PITTSBORO — Almost eight months after announcing plans to host area youth at Pittsboro’s Kiwanis building on Credle Street, representatives of the town’s budding Boys & Girls Club say the organization is changing tack and will likely begin operations at a different location.
The new Boys & Girls Club has been in development since before the pandemic began. Early on, the group’s advisory committee established a local partnership with Pittsboro’s Kiwanis Club and planned to use the latter’s downtown location, as previously reported by the News + Record. Plans were underway to renovate the building, with Hobbs Architects donating much of the design services, and some local construction companies volunteering labor. A groundbreaking ceremony was held in April.
But those plans are likely to change now that a building at George Moses Horton Middle School has become available.
“Last fall, we looked at and reviewed a lot of locations, and Horton Middle School — as it was called at the time — was one of those,” said Pittsboro Commissioner Kyle Shipp, who has spearheaded the local effort to open a Boys & Girls Club. “They didn’t really have a good location for us, but they said there was another building over there that might be available later, like thinking about a couple years from now.”
The building, George Moses Horton Middle School’s Professional Learning Center, has been vacant for much of the last year. Before then it was used as a training facility for school staff, but those functions are moving to a new administration building currently under development on Enterprise Drive, according to Shipp.
“Dr. Amanda Hartness, (assistant superintendant for academic services and instructional support) from Chatham County Schools is on our board,” he said. “So they started construction on the new admin building and she said, ‘You know, we primarily use the Professional Learning Center during the school day. We could probably share that building for a year or so until the new building is built, and then hopefully it would be the permanent home of the Boys and Girls Club.’”
Operating from the GMH campus would save the club vital time and resources. Ongoing renovations at Kiwanis threatened to force back the Boys & Girls Club’s tentative opening.
“We’ve been going through, obviously, all the renovations with Kiwanis,” Shipp said, “and with construction pricing and timelines and stuff like that it was really starting to have a pretty big impact on when we would be able to open the club.”
The new location offers other advantages as well, including enhanced accessibility for GMH students whom surveys show are the most likely to join the Boys & Girls Club, Shipp said.
“It’s the perfect setup,” said Daniel Simmons, CEO of the Boys & Girls Clubs of Central Carolina, a three-county organization based in Sanford, which will oversee Pittsboro’s location in addition to its Siler City branch and others in Harnett and Lee counties.
“I mean honestly, I just can’t imagine a more perfect setup to start a club,” he said. “And the thing I keep thinking about as it relates to this project is just the partnership we have with the school systems. Boys & Girls Clubs thrive and are at their best when they have strong partnerships with local schools, and it’s hard to imagine a stronger partnership than having a Boys & Girls Club in a separate building on the campus of the school.”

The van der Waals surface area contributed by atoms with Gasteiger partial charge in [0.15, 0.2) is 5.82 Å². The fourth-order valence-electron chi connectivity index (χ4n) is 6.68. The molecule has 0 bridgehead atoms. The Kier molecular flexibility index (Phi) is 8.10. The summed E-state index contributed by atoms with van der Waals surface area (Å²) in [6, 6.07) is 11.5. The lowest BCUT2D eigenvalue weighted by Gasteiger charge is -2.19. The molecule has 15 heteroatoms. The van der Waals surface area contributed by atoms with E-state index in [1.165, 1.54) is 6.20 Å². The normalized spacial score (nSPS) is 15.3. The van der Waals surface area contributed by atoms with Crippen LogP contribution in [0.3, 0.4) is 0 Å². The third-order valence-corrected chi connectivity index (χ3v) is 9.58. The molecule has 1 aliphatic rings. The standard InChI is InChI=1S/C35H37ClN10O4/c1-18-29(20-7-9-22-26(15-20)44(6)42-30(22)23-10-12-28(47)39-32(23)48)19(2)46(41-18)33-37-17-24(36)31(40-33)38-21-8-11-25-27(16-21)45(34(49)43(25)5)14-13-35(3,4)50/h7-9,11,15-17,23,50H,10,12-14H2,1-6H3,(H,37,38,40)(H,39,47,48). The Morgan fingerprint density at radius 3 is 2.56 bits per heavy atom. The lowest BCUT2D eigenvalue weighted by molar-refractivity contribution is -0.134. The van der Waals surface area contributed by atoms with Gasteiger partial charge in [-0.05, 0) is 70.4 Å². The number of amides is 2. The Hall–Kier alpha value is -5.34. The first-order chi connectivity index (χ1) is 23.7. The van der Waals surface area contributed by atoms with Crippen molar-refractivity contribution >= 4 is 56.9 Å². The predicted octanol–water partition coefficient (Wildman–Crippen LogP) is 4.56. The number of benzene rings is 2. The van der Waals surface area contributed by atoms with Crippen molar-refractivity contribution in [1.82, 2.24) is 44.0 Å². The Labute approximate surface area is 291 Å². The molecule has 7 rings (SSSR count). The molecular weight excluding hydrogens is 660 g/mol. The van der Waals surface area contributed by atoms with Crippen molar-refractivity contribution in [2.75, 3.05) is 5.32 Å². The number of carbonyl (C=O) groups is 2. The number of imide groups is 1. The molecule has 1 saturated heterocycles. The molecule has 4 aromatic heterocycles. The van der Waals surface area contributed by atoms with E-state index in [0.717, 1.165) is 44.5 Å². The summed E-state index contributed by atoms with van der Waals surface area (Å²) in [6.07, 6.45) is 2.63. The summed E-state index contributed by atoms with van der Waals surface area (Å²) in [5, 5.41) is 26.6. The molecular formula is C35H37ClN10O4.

The decision to shift gears was strictly based on the GMH building’s ideal fit for the Boys & Girls Club’s needs, Shipp emphasized. It does not reflect any strain in the organization’s relationship with Pittsboro’s Kiwanis Club.
“I want to be really clear about that,” he said. “Kiwanis is still a partner of the Pittsboro Boys & Girls Club, and Kiwanis and Boys & Girls Club nationally are still partners as well. So nothing changes there ... We’re not breaking up with Kiwanis, and we’re still looking forward to partnering with them.”
On Monday, Shipp and Simmons presented a memorandum of understanding to the county’s board of education to formalize the partnership and officially reserve the Professional Learning Center for Boys & Girls Club use. The board adopted the MOU by unanimous vote.
Having secured a building that requires little modification makes a summer opening date seems more realistic, Shipp said. The last major inhibitor is the Boys & Girls Club’s funding goal. Before it can begin operating, the club must raise $220,000. So far, it has reached about 25% of the goal — roughly $56,000.
“I think it’s a strong start,” Simmons said, “and I think a strong enough start to where, hopefully, it’s going to inspire other investors in the community to step up and make an investment in the kids of Pittsboro. I think having 25% in hand is a very strong indication to the community that this is something that people want, and that it’s something that our kids in Pittsboro need. And so it’s going to happen.”
To make a donation to the Pittsboro Boys & Girls Club, visit https://qrco.de/PittsboroBGC or send your contribution to PO Box 551, Pittsboro, NC 27312. Parents and children interested in joining the club are invited to fill out a survey at http://qrco.de/PBGCsurvey.
Reporter D. Lars Dolder can be reached at firstname.lastname@example.org and on Twitter @dldolder.
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